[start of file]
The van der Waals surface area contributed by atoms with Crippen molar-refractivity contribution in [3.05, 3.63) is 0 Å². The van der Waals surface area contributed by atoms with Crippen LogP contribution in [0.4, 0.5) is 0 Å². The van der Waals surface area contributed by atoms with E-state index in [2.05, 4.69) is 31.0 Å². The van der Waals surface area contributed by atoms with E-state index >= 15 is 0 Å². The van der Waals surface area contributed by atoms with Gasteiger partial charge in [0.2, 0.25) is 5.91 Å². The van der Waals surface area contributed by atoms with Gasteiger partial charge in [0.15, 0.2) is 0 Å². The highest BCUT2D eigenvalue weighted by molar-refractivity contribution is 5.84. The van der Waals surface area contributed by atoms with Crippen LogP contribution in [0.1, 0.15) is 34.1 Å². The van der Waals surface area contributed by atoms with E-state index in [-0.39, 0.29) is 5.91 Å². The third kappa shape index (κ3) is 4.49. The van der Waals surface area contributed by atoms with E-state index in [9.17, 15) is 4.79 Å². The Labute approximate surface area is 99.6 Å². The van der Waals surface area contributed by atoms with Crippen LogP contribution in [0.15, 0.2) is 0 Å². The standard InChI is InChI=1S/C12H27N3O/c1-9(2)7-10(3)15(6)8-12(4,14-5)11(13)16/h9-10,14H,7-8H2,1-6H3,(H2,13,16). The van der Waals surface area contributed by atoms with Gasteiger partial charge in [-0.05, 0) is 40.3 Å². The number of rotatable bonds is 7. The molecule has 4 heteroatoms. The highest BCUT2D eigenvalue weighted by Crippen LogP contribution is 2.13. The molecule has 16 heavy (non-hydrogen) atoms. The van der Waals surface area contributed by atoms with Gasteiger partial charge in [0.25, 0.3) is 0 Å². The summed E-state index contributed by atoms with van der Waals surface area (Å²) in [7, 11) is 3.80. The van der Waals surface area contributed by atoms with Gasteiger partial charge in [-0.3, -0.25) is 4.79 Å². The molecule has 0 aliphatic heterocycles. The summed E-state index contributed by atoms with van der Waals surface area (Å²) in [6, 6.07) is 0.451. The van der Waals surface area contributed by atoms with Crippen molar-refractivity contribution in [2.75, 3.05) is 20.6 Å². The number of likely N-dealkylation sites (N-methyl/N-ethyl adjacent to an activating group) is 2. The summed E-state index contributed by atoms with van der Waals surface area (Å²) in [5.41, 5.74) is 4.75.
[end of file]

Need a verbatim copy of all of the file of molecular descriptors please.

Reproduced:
The van der Waals surface area contributed by atoms with Crippen molar-refractivity contribution in [3.05, 3.63) is 0 Å². The van der Waals surface area contributed by atoms with Crippen LogP contribution in [0.4, 0.5) is 0 Å². The van der Waals surface area contributed by atoms with E-state index in [2.05, 4.69) is 31.0 Å². The van der Waals surface area contributed by atoms with E-state index >= 15 is 0 Å². The van der Waals surface area contributed by atoms with Gasteiger partial charge in [0.2, 0.25) is 5.91 Å². The van der Waals surface area contributed by atoms with Gasteiger partial charge in [0.15, 0.2) is 0 Å². The highest BCUT2D eigenvalue weighted by molar-refractivity contribution is 5.84. The van der Waals surface area contributed by atoms with Crippen LogP contribution in [0.1, 0.15) is 34.1 Å². The van der Waals surface area contributed by atoms with E-state index in [-0.39, 0.29) is 5.91 Å². The third kappa shape index (κ3) is 4.49. The van der Waals surface area contributed by atoms with E-state index in [9.17, 15) is 4.79 Å². The Labute approximate surface area is 99.6 Å². The van der Waals surface area contributed by atoms with Crippen LogP contribution in [0.15, 0.2) is 0 Å². The standard InChI is InChI=1S/C12H27N3O/c1-9(2)7-10(3)15(6)8-12(4,14-5)11(13)16/h9-10,14H,7-8H2,1-6H3,(H2,13,16). The van der Waals surface area contributed by atoms with Gasteiger partial charge in [-0.05, 0) is 40.3 Å². The number of rotatable bonds is 7. The molecule has 4 heteroatoms. The highest BCUT2D eigenvalue weighted by Crippen LogP contribution is 2.13. The molecule has 16 heavy (non-hydrogen) atoms. The van der Waals surface area contributed by atoms with Gasteiger partial charge in [0.25, 0.3) is 0 Å². The summed E-state index contributed by atoms with van der Waals surface area (Å²) in [7, 11) is 3.80. The van der Waals surface area contributed by atoms with Gasteiger partial charge in [-0.3, -0.25) is 4.79 Å². The molecule has 0 aliphatic heterocycles. The summed E-state index contributed by atoms with van der Waals surface area (Å²) in [6, 6.07) is 0.451. The van der Waals surface area contributed by atoms with Crippen molar-refractivity contribution in [2.75, 3.05) is 20.6 Å². The number of likely N-dealkylation sites (N-methyl/N-ethyl adjacent to an activating group) is 2. The summed E-state index contributed by atoms with van der Waals surface area (Å²) in [5.41, 5.74) is 4.75.